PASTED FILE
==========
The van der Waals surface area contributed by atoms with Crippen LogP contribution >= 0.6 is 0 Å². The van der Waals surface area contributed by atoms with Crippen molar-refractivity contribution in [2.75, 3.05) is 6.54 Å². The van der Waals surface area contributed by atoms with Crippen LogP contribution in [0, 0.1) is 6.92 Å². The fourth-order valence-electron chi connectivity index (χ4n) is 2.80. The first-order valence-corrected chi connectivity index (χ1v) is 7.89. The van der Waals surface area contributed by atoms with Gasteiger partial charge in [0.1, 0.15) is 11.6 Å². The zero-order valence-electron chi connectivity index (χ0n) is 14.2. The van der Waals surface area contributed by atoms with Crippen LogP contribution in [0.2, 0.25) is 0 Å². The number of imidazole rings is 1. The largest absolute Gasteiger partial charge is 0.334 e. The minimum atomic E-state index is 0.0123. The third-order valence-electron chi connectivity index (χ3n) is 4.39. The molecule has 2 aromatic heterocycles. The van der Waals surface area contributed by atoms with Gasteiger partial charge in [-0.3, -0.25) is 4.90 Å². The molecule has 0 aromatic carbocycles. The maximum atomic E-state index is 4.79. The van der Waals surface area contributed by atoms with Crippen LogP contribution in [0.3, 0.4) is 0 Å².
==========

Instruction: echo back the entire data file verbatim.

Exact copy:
The van der Waals surface area contributed by atoms with Crippen LogP contribution >= 0.6 is 0 Å². The van der Waals surface area contributed by atoms with Crippen molar-refractivity contribution in [2.75, 3.05) is 6.54 Å². The van der Waals surface area contributed by atoms with Crippen LogP contribution in [0, 0.1) is 6.92 Å². The fourth-order valence-electron chi connectivity index (χ4n) is 2.80. The first-order valence-corrected chi connectivity index (χ1v) is 7.89. The van der Waals surface area contributed by atoms with Gasteiger partial charge in [0.1, 0.15) is 11.6 Å². The zero-order valence-electron chi connectivity index (χ0n) is 14.2. The van der Waals surface area contributed by atoms with Crippen LogP contribution in [0.2, 0.25) is 0 Å². The number of imidazole rings is 1. The largest absolute Gasteiger partial charge is 0.334 e. The minimum atomic E-state index is 0.0123. The third-order valence-electron chi connectivity index (χ3n) is 4.39. The molecule has 2 aromatic heterocycles. The van der Waals surface area contributed by atoms with Gasteiger partial charge in [-0.3, -0.25) is 4.90 Å². The molecule has 0 aromatic carbocycles. The maximum atomic E-state index is 4.79. The van der Waals surface area contributed by atoms with Crippen LogP contribution in [0.3, 0.4) is 0 Å².